From a medical perspective, it doesn’t make sense. Hip replacement operations are extremely effective and transform people’s lives. How can anyone justify denying people this operation?
Is pollution to blame for being depressed?
Living amidst high air pollution increases the chance of suffering from a major mental illness or depression, says a new study published this week.
Scientists at the University of Chicago analysed data for 152 million people in the U.S. and Denmark. They found that in America’s more polluted areas, there was a 27 per cent rise in people with bipolar disorder, while incidents of major depression rose by 6 per cent.
Likewise, Danes exposed to high emissions before the age of ten had higher rates of adult depression, schizophrenia and personality disorders.
Air polluting factory chimneys. Danes exposed to high emissions before the age of ten had higher rates of adult depression, schizophrenia and personality disorders
All this was leapt on as yet more evidence of the dangers of toxic emissions. But while I’m in no doubt that pollution is bad for health, the findings could be influenced by ‘confounding factors’. These are variables that can skew scientific results and lead to false conclusions.
Places with higher rates of pollution have higher rates of urbanisation and more advanced economies. Perhaps the fact there are increased rates of mental health problems in cities is actually the result of having better healthcare, which means more people are diagnosed.
We know poverty is linked to mental health problems, and that poorer people are attracted to industrialised regions, which could be another explanation.
It’s vital to remember this research only shows that pollution is associated with mental health problems — it doesn’t show that it caused them.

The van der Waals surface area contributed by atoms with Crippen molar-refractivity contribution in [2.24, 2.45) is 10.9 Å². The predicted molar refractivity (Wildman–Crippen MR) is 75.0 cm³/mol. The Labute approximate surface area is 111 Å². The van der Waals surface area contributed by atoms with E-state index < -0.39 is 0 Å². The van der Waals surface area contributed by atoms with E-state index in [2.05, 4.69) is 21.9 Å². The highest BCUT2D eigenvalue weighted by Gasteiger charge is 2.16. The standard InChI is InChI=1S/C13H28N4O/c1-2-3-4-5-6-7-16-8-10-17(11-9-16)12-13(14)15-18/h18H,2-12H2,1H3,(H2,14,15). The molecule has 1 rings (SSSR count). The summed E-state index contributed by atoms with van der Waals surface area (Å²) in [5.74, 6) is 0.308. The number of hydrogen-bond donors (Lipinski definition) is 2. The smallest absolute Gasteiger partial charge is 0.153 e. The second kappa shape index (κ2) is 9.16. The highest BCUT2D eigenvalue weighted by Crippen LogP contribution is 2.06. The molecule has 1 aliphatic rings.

Tackling our sleep will save cash crisis
Swedish researchers have found that people who have insomnia are much more likely to suffer from heart disease, strokes and heart failure.
Given how common sleep problems are — it’s estimated that around 30 per cent of the population struggles with their sleep — this should be considered a public health emergency. Yet too often people with sleep disorders are just fobbed off with sleeping pills by their GP.
However, because of the risk of addiction and the fact they don’t provide proper sleep, sleeping pills are only prescribed for a short period. Then the sleep-deprived person is back where they started.
Gary Lineker came under fire this week for joking about his colleagues’ baldness on Match Of The Day. Now I find Mr Lineker smug and annoying, but, on this issue, I’m on his side.
Yes, losing your hair can affect your self-esteem, but baldness for men is a fact of life.
The way to deal with emotional difficulties is to encourage people to become more resilient — a concept that seems to have gone out of fashion in this era of victimhood and being perpetually offended.
A much better solution is to refer sleep patients for treatments such as cognitive behavioural therapy, which works incredibly well for insomnia.
The problem, however, is there simply aren’t enough NHS sleep clinics which provide such treatments and people have to fight hard to be referred to one.
Surely research like this, which shows the hugely detrimental effect of sleep problems on our health, should encourage the NHS to expand its sleep disorder services.
It will prevent more serious health complications and ultimately save us money.
Bones up on bones
A few years ago, a study in the British Medical Journal found that most adults know surprisingly little about how their bodies work. They don’t really understand what their spleen does, or where their pancreas is, for example.
Doctors often assume a level of knowledge when talking to patients and this suggested many leave consultations feeling confused and sometimes scared.
This got me thinking about how to address that problem, so — and please excuse the plug — I’ve written a book about the human body, which is out this week.
Aimed at 7-11 year olds, it will hopefully help children to be better prepared when they grow up — and maybe their parents can have a sneaky peek, too.
In The Marvellous Adventure Of Being Human: Your Amazing Body And How To Live In It (Wren & Rook, £14.99). To order a copy for £11.99 (offer valid to 7/9/19), call 0844 571 0640. P&p free on orders over £15.